The Difference We Make

Our Aims and Objectives

  • Raise aspirations through the celebration of successful minorities;
  • Inform parents with regard regards to future careers availability and labour market requirements;
  • Create an educational and economical frameworks tailored for children and minority-led enterprises;
  • Provide ongoing administration and marketing assistance to support minority-led businesses to scale-up;
  • Create opportunities for young people to access meaningful work experience and employment.

While the goal and the challenge remain to move out of informality, the path is depicted not in terms of a one-dimensional remedy but rather as a gradual approach that can catalyse transition through comprehensive and integrated strategies. This will address the multi-dimensional problems rooted in the informal economy.

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Productivity Through Education

We enable young people to gain meaningful work experience whilst working for small businesses and helping to improve their services.

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Help bridge the gap by donating an hour of your industrial expertise

We have clients that would appreciate your advice and skill in the following areas: Digital Marketing, Service Pricing, Legal Agreements and Business Ambassador. Become a change maker!

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Growth through Micro-Enterprise

We provide administrative and marketing assistance to support and promote micro-enterprises through the creation of new jobs and business opportunities at the local level.

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We Listen. We Create. We Share.

We combine knowledge gathered from different sectors with our deep understanding of local communities to broaden project benchmarks and deliver custom solutions for our clients.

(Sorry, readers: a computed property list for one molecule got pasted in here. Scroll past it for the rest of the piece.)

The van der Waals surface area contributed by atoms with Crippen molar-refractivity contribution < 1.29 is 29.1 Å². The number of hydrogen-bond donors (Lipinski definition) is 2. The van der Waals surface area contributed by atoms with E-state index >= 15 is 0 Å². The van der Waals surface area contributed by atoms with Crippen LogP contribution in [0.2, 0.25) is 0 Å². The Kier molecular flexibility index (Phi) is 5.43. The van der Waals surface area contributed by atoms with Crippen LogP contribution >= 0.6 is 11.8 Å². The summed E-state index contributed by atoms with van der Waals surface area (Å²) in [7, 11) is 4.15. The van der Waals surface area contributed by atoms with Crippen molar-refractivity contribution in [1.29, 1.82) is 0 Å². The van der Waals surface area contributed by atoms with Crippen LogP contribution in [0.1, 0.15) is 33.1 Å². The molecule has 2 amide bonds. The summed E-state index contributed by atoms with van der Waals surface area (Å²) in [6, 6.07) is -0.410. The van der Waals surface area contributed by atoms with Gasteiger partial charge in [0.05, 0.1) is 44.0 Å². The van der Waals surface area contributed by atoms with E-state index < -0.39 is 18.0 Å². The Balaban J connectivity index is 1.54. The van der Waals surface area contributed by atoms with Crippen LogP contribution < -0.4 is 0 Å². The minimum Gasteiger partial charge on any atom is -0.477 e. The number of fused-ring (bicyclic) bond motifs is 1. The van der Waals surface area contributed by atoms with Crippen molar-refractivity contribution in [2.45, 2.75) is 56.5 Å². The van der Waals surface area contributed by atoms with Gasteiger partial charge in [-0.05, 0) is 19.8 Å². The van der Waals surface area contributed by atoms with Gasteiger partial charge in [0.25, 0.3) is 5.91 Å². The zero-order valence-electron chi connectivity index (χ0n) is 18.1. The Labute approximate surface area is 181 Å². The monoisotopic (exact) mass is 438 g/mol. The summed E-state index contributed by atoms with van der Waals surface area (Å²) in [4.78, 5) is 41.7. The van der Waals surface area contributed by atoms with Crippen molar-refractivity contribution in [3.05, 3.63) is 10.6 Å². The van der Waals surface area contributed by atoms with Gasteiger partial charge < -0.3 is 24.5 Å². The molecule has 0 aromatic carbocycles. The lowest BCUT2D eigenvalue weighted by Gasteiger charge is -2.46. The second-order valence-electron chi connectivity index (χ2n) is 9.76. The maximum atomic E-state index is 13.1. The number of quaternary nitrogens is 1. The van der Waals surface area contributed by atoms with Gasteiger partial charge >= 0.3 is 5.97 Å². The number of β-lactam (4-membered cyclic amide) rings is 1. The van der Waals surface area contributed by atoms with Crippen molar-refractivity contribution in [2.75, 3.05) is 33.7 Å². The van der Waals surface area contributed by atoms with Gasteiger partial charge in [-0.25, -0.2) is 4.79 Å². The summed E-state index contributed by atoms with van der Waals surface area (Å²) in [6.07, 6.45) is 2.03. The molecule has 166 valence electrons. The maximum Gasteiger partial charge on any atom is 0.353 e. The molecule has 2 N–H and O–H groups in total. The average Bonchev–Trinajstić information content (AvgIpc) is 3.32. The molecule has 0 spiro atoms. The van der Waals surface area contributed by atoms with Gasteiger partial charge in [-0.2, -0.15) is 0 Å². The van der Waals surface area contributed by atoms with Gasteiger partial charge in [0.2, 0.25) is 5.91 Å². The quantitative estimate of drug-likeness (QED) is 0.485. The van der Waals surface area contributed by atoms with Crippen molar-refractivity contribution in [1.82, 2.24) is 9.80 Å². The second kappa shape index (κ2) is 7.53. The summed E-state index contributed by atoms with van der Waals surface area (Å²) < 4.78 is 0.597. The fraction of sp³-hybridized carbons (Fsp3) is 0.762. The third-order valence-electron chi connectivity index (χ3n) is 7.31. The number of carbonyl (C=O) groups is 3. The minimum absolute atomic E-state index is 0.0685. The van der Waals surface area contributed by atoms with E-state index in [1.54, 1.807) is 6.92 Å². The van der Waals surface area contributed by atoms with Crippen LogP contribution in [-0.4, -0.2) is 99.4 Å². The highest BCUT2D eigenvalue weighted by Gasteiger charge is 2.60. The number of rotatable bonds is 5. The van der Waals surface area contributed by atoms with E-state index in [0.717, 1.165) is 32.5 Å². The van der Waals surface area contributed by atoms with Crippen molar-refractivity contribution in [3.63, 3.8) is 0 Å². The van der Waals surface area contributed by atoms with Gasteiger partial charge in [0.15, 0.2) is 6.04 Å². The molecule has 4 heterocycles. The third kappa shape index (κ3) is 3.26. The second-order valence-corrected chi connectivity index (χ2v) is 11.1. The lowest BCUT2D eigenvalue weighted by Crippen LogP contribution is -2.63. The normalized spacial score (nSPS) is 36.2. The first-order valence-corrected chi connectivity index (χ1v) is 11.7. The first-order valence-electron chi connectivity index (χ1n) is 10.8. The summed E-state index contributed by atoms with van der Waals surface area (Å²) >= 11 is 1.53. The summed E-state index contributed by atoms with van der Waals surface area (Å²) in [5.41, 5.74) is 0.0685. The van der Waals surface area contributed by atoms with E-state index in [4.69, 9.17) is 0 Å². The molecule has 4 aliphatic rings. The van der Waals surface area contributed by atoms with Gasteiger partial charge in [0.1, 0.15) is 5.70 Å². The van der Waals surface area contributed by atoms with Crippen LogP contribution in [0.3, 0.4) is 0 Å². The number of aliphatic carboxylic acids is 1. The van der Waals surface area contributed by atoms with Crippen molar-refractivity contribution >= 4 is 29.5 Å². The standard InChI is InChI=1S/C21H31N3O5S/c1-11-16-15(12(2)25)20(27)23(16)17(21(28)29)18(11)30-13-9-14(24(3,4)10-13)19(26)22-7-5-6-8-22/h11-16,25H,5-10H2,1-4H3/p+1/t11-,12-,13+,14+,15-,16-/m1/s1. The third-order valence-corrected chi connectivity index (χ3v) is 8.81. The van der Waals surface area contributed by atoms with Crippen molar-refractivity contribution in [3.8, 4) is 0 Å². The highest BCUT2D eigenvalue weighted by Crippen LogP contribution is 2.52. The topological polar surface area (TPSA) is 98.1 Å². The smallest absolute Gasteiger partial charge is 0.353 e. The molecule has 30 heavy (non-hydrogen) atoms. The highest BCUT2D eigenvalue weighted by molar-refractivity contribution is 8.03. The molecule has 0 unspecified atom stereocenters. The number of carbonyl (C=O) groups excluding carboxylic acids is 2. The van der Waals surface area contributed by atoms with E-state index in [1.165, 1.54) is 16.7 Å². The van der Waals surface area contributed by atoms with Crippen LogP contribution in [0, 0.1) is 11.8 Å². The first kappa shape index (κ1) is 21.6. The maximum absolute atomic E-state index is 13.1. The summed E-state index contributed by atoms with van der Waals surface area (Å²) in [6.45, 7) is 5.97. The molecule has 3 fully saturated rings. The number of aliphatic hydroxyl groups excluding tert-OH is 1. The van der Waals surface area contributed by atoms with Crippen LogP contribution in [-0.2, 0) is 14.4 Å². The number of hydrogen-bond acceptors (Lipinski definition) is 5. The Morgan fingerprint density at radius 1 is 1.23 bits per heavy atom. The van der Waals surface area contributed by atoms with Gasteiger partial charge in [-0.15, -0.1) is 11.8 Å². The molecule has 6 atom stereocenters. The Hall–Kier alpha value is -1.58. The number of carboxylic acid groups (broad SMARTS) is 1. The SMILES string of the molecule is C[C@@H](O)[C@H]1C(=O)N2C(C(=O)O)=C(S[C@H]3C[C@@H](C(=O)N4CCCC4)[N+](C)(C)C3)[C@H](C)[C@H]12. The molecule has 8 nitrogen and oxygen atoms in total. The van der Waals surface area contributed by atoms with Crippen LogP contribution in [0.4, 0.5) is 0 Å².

We invest in supporting informal projects…

… as they play a significant role in communities, especially in income generation. The relative ease of entry and low requirements for education, skills, technology, and capital make such projects readily accessible to a broad public. Unfortunately, we noticed that most people enter the informal economy not by choice, but out of a need to survive and access basic income-generating activities. Most also struggle to formalise their business ideas in line with Western expectation.

Research has shown that workers in the informal economy face higher risks of poverty than those in the formal economy. As a result, there is a significant overlap between working informally and being poor and vulnerable. While some activities offer reasonable livelihoods and incomes, most people engaged in the informal economy are exposed to inadequate and unsafe working conditions and have high illiteracy levels, low skill levels and insufficient training opportunities.

The way forward is to provide a coherent framework for our partner projects which enables greater inclusion with the mainstream economy. The process of moving out of informality is a comprehensive and progressive one rather than a simplistic one-off approach.